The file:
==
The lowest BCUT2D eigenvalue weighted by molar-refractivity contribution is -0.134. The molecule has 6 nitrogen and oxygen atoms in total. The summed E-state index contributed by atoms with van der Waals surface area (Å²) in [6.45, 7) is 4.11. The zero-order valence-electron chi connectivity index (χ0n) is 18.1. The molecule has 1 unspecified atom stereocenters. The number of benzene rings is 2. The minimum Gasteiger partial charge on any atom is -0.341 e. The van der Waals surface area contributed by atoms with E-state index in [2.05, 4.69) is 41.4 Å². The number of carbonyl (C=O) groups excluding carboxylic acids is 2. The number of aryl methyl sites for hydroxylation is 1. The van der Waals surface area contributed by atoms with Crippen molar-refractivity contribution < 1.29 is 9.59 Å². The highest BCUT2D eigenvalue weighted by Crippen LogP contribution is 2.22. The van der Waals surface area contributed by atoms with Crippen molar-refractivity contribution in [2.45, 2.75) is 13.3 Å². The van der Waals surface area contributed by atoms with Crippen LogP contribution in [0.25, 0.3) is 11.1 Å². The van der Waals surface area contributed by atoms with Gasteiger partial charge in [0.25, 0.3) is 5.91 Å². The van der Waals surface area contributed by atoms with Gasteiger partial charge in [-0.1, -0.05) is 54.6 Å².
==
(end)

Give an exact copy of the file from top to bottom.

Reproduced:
The lowest BCUT2D eigenvalue weighted by molar-refractivity contribution is -0.134. The molecule has 6 nitrogen and oxygen atoms in total. The summed E-state index contributed by atoms with van der Waals surface area (Å²) in [6.45, 7) is 4.11. The zero-order valence-electron chi connectivity index (χ0n) is 18.1. The molecule has 1 unspecified atom stereocenters. The number of benzene rings is 2. The minimum Gasteiger partial charge on any atom is -0.341 e. The van der Waals surface area contributed by atoms with E-state index in [2.05, 4.69) is 41.4 Å². The number of carbonyl (C=O) groups excluding carboxylic acids is 2. The number of aryl methyl sites for hydroxylation is 1. The van der Waals surface area contributed by atoms with Crippen molar-refractivity contribution < 1.29 is 9.59 Å². The highest BCUT2D eigenvalue weighted by Crippen LogP contribution is 2.22. The van der Waals surface area contributed by atoms with Crippen molar-refractivity contribution in [2.45, 2.75) is 13.3 Å². The van der Waals surface area contributed by atoms with Crippen LogP contribution in [0.25, 0.3) is 11.1 Å². The van der Waals surface area contributed by atoms with Gasteiger partial charge in [0.25, 0.3) is 5.91 Å². The van der Waals surface area contributed by atoms with Gasteiger partial charge in [-0.1, -0.05) is 54.6 Å².